Mehmood Ul Hassan Khan
According to a recently published report by the Institute of International Finance (IIF) the United Arab Emirates (UAE) is continuing to grow robustly on a base of economic diversity and constant recovery. Perfect law and order situation in the country helps its socio-economy. Its rapid growth of non-oil economy is a giant leap. It has already broadened its macro-economic base which would be further strengthened in the days to come by introducing massive industrialization, diversification of economy, small and medium enterprise development and the last but not the least, lead in renewable energy resources.
It said the real gross domestic product GDP of the UAE is expected to grow by 4.2 per cent this year compared with 5.2 per cent in 2011. Moreover, the nominal gross domestic product of the country is expected to reach US$374 billion (Dhs1.37 trillion) this year compared with US$352 billion (Dhs1.29 trillion) in 2011 and is likely to rise to US$391 billion (Dhs1.44 trillion) in 2013. It shows steady upward growth in the macro-economy of the UAE.
According to different statistical data the country succeeded to uplift its GDP from AED6.5 billion in 1971 to over AED1 trillion in 2010, increase up by 150 folds. Per capita was increased from AED100, 000 in 1975 to AED132, 000 in 2010, a great achievement. According to official figures the UAE foreign trade in 2011 was 23 per cent against 14 per cent in 2010, surging by AED47 billion.
A healthy indicator is that UAE’s oil sector increased by up to 8.3 per cent in 2011 and is expected to grow by around 5.1 per cent during 2012 and by no more than 0.8 per cent in 2013. It shows gradual reduction of macro-economy on the income/revenue of oil production. On the other hand, the non-oil sector is expected to grow by 3.9 per cent this year compared with 3.8 per cent in 2011 and is likely to grow by around 4.2 per cent next year. Non-oil exports increased by over 100 per cent, reflecting increases of Dh731 million (100 per cent) in “Machinery and transport equipment”, Dh553 million (100 per cent) in “Chemicals and related products”, Dh227 million (93 per cent) in “Manufactured goods classified chiefly by material” and Dh199 million (100 per cent) in “Miscellaneous manufactured items”. It verifies the UAE strives towards non-oil economy and means of production and income in the days to come. Inflationary pressure one of the important elements of macro-economy is expected to be contained at 0.7 per cent this year compared with 0.9 per cent in 2011 and no more than 1.5 per cent in 2013. Controlling of inflationary ratios is achieved through consistent policies of the government in the demand and supply chain and proper monitoring of monetary policy. Price hike has already been managed successfully. Essential food items have been frozen. Social nets have been widened.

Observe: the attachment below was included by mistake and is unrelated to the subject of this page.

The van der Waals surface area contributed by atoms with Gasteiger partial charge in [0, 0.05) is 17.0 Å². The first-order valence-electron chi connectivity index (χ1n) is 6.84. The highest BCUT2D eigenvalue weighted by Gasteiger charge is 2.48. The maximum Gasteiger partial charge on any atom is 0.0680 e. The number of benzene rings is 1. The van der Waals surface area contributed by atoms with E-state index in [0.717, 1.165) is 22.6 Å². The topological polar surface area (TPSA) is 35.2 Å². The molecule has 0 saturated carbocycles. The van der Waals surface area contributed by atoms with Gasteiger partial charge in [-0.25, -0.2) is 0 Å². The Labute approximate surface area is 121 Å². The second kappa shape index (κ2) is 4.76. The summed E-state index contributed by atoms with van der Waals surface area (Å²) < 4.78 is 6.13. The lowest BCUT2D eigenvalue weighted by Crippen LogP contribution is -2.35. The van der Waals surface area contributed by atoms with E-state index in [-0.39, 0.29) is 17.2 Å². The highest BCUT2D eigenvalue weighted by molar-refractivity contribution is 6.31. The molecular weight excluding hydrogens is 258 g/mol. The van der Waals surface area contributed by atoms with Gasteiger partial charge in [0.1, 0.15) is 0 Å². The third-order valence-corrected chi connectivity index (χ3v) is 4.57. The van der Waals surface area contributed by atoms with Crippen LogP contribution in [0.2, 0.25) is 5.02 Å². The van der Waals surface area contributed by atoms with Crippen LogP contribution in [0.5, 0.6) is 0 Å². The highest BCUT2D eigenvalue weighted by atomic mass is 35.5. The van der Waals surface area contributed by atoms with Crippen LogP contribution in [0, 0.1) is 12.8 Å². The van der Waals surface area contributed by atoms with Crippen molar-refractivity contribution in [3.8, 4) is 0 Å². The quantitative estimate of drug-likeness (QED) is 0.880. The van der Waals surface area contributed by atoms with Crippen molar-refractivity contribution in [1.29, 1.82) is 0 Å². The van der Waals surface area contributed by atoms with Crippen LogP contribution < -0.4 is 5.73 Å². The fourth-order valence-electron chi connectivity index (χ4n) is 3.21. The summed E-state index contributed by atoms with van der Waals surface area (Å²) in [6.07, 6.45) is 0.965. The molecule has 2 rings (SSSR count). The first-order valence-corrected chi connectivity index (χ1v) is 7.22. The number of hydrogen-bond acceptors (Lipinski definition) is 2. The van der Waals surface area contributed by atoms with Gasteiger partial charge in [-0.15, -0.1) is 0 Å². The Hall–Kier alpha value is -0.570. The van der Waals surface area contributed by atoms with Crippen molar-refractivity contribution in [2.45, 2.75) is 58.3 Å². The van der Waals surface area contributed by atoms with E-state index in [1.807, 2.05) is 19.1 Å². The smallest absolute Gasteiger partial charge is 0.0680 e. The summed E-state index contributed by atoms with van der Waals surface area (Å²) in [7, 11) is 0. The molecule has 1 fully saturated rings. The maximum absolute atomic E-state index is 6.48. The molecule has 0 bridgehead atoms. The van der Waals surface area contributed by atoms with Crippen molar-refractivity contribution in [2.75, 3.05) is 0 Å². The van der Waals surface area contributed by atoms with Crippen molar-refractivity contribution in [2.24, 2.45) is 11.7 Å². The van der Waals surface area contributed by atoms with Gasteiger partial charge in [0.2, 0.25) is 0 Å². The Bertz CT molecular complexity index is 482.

According to the IIF report (December, 2012), UAE banking industry is progressive and strong. There is no fear of liquidity crunch in the country, the report added. In banking sector credit financing is expected to achieve growth of 3.2 per cent in 2012 and 4 per cent in 2013 compared with 2 per cent last year. Furthermore, the deposits increased by up to 7 per cent. The ratio of loans to deposits remained stable during the year. The UAE governor of Central Bank said the net assets reached Dh1.7 trillion by October 31, 2012 compared to Dh1.6 trillion for the same period of last year. The total deposits amounted to Dh1.16 trillion ($316.4 billion)”. “The net lending by end of October 2012 was Dh1.1 trillion ($74.9 billion) while capital funding was Dh274.3 billion ($74.7 billion).” He added that the total profits of the banks in the UAE reached at the end of last October AED24, 689 billion
The Institute confirmed that the banking sector in the country is much better than it was in 2008 where it can contain the consequences of any possible US or European crisis. Provisioning of the loans has been enhanced. It said the real estate sector, improved remarkably and started to recover in some areas in Dubai. It would be good for the overall GDP % of the country.